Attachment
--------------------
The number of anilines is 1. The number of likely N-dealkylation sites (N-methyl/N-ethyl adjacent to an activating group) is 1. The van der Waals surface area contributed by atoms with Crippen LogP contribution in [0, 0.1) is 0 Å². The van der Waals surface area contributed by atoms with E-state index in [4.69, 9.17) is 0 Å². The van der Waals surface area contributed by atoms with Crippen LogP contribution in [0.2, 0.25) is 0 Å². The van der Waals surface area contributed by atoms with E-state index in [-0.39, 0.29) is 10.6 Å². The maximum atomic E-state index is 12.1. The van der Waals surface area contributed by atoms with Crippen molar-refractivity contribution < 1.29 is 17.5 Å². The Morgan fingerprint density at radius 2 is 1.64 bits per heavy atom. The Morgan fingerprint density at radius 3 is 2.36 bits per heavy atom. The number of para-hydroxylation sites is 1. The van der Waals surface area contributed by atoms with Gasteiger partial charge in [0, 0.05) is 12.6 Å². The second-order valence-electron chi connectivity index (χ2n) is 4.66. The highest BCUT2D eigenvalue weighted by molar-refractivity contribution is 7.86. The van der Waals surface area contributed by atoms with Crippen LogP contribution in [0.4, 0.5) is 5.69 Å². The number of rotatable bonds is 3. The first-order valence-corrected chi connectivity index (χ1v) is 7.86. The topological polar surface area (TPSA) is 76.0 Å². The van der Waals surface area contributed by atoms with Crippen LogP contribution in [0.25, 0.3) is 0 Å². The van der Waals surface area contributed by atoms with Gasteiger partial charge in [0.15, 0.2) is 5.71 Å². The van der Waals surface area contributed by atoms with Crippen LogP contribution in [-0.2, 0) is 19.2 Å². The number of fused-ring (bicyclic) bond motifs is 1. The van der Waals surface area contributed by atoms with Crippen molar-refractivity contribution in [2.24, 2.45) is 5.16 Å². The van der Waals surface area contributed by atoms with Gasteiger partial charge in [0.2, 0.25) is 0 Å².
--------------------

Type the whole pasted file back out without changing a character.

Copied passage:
The number of anilines is 1. The number of likely N-dealkylation sites (N-methyl/N-ethyl adjacent to an activating group) is 1. The van der Waals surface area contributed by atoms with Crippen LogP contribution in [0, 0.1) is 0 Å². The van der Waals surface area contributed by atoms with E-state index in [4.69, 9.17) is 0 Å². The van der Waals surface area contributed by atoms with Crippen LogP contribution in [0.2, 0.25) is 0 Å². The van der Waals surface area contributed by atoms with E-state index in [-0.39, 0.29) is 10.6 Å². The maximum atomic E-state index is 12.1. The van der Waals surface area contributed by atoms with Crippen molar-refractivity contribution < 1.29 is 17.5 Å². The Morgan fingerprint density at radius 2 is 1.64 bits per heavy atom. The Morgan fingerprint density at radius 3 is 2.36 bits per heavy atom. The number of para-hydroxylation sites is 1. The van der Waals surface area contributed by atoms with Gasteiger partial charge in [0, 0.05) is 12.6 Å². The second-order valence-electron chi connectivity index (χ2n) is 4.66. The highest BCUT2D eigenvalue weighted by molar-refractivity contribution is 7.86. The van der Waals surface area contributed by atoms with Crippen LogP contribution in [0.4, 0.5) is 5.69 Å². The number of rotatable bonds is 3. The first-order valence-corrected chi connectivity index (χ1v) is 7.86. The topological polar surface area (TPSA) is 76.0 Å². The van der Waals surface area contributed by atoms with Crippen LogP contribution in [0.25, 0.3) is 0 Å². The van der Waals surface area contributed by atoms with Gasteiger partial charge in [0.15, 0.2) is 5.71 Å². The van der Waals surface area contributed by atoms with Crippen LogP contribution in [-0.2, 0) is 19.2 Å². The number of fused-ring (bicyclic) bond motifs is 1. The van der Waals surface area contributed by atoms with Crippen molar-refractivity contribution in [2.24, 2.45) is 5.16 Å². The van der Waals surface area contributed by atoms with Gasteiger partial charge in [0.2, 0.25) is 0 Å².